|16th October 2012, 09:50 PM||#26|
EAA Research Consultant
Join Date: Dec 2004
Location: Route 66
Excellent, references here seem to be addressing the period of the Sinhalese-Portuguese wars of 1520-21, and with the mention of kasthana sword. It does seem though that these accounts are based on 17th century writers material so we cannot be sure if the term was used contemporarily or whether it had been in place that early.
It still seems the lionhead kastane's earliest terminus ante quem remains set with the example in Tokyo acquired in 1622 embassy. Dereniyagala (1942) seems to be off in his estimation of its appearance, but is accurate in noting the courtly rather than combat effective nature of these; "...in 18th century when the curved, scimitar blade with lions head comes into fashion.
The development of the ceremonial sword of rank soon unfitted it for fighting purposes as the elaborate crest to the lion headed hilt comes into uncomfortable contact with the heel of the users hand or wrist while it is also signoficant that swords so ornamented generally appear too small for war, unlike the larger ones which have no crests" (p.113).
Kandy remained independant, while Kotte in the southwest had been in degree in league wth the Portuguese in trade until disagreements led to wars and unrest. As I understand the Dutch aligned with the King of Kandy around 1636, and by 1658 the Portuguese had left Ceylon. Naturally these colonial circumstances are described briefly and only to note presence and period.
Though the Dutch regal lion became a heraldic symbol after the Union of Utrecht in 1574, and was certainly possible as influence, I remain convinced however that the lion was well emplaced symbolically in Ceylon from quite early times, the 5th century Sigiriya (lion rock citadel) as one instance.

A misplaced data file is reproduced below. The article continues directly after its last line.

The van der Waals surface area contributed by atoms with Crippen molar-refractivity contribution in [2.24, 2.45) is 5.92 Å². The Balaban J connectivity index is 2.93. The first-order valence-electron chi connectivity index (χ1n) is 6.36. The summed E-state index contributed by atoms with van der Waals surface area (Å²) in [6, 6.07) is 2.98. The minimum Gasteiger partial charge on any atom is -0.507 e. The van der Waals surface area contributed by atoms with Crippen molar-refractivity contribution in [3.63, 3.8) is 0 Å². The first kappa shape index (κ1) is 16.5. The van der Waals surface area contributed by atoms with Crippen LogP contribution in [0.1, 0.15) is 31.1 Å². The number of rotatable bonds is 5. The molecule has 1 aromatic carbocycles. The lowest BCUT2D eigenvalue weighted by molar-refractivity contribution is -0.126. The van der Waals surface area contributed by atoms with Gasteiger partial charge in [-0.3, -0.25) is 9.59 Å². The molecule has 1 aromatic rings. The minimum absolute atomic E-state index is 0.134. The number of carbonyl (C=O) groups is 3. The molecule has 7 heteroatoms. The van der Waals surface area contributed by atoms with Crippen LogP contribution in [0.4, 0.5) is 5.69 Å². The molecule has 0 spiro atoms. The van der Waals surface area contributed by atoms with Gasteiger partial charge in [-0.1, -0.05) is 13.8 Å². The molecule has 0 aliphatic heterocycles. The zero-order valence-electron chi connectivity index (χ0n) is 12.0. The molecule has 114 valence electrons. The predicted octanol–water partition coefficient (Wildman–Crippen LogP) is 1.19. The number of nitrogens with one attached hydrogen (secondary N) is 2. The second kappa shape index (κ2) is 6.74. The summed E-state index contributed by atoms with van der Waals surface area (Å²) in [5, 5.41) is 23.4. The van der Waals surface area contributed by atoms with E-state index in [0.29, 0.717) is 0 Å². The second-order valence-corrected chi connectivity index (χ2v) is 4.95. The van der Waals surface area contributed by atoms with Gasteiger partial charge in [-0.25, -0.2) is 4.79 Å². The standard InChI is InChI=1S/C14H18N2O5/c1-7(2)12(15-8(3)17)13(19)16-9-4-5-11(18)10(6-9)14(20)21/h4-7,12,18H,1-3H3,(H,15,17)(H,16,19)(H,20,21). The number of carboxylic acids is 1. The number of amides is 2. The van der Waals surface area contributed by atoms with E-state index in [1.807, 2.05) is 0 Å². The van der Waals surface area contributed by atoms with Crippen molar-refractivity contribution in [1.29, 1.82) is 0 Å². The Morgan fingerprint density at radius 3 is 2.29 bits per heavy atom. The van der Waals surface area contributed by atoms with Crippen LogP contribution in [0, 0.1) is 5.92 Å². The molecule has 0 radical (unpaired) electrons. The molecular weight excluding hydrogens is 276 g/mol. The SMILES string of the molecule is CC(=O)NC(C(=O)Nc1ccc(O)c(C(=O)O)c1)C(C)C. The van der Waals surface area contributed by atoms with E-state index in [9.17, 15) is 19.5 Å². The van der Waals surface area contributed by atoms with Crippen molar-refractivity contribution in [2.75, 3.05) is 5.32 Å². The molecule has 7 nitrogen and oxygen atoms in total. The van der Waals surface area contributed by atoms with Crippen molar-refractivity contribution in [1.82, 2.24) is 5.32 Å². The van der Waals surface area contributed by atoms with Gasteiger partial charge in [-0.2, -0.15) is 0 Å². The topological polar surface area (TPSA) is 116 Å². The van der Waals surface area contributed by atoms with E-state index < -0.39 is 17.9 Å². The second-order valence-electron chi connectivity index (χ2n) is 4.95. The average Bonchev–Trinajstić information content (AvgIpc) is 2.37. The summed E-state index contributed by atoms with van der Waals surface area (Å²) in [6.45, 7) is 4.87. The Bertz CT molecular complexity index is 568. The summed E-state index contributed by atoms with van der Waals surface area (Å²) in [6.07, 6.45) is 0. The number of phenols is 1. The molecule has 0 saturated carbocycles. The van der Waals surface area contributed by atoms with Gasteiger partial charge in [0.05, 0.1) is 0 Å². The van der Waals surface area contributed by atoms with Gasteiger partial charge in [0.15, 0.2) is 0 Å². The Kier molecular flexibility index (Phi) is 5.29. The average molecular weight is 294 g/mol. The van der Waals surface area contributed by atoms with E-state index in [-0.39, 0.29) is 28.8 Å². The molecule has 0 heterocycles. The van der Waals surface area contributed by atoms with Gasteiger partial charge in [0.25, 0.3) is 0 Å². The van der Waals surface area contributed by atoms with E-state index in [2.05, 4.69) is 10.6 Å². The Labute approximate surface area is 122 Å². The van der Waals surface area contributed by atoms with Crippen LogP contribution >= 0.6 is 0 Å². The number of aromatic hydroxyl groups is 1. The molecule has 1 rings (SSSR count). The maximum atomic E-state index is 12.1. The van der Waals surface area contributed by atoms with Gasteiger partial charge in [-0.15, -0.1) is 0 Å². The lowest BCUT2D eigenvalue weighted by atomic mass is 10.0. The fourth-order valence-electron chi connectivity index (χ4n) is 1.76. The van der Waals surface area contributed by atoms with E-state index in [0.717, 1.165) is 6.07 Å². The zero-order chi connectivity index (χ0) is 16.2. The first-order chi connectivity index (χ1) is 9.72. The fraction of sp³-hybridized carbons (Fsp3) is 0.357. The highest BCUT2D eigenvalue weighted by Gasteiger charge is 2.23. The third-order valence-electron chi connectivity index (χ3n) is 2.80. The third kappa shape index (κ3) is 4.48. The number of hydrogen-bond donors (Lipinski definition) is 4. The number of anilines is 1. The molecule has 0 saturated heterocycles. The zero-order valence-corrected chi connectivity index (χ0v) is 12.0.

The French traveller Pyrad de Lavel (1605) expressed unqualified admiration of Sri Lankan workmanship in metals, and especially in the fabrication and ornamentation of arms.
Deraniyagala (op.cit.p.99) notes, "...the Dutch plan of the Royal Palace at Kandy in 1765 shows armouries for different types of weapons, and quarters for the armourers, proves the great attention paid to weapons by Sinhala royalty", further noting the auspicious placement of lions among others as decoration.
This author (p.110) describing the pihaya kattha "...in the more primitive types the pommel is unadorned, in others it is a lions head, while in the final form it is a floral scroll issuing from the lions mouth".
If I interpret these references correctly, it would seem that the Kandy workshops were long established, as noted in the Dutch observation of 1765.It would seem that the lions head was likely present on the early forms of pihaya kattha which was more an accoutrement than of course fighting weapon. We know that the kastane is presumed in form by c.1620 and the term kasthane in use for it or some type of sword c.1605. By the 18th century it had become regarded as a courtly sword ,though the smaller hanger type blade on the 1622 example in Japan and hilt suggests earlier.
The numerous examples of kastane with Dutch VOC blades suggest the circumstances in which Kandy existed within the Dutch colony in the 18th century. Many of these blades are dated, mostly 1760s it seems. The lionhead hilt would seem to have been adopted from its presence on the smaller weapons worn in courtly and status oriented examples and to the hanger blade court swords at around beginning of 17th century.
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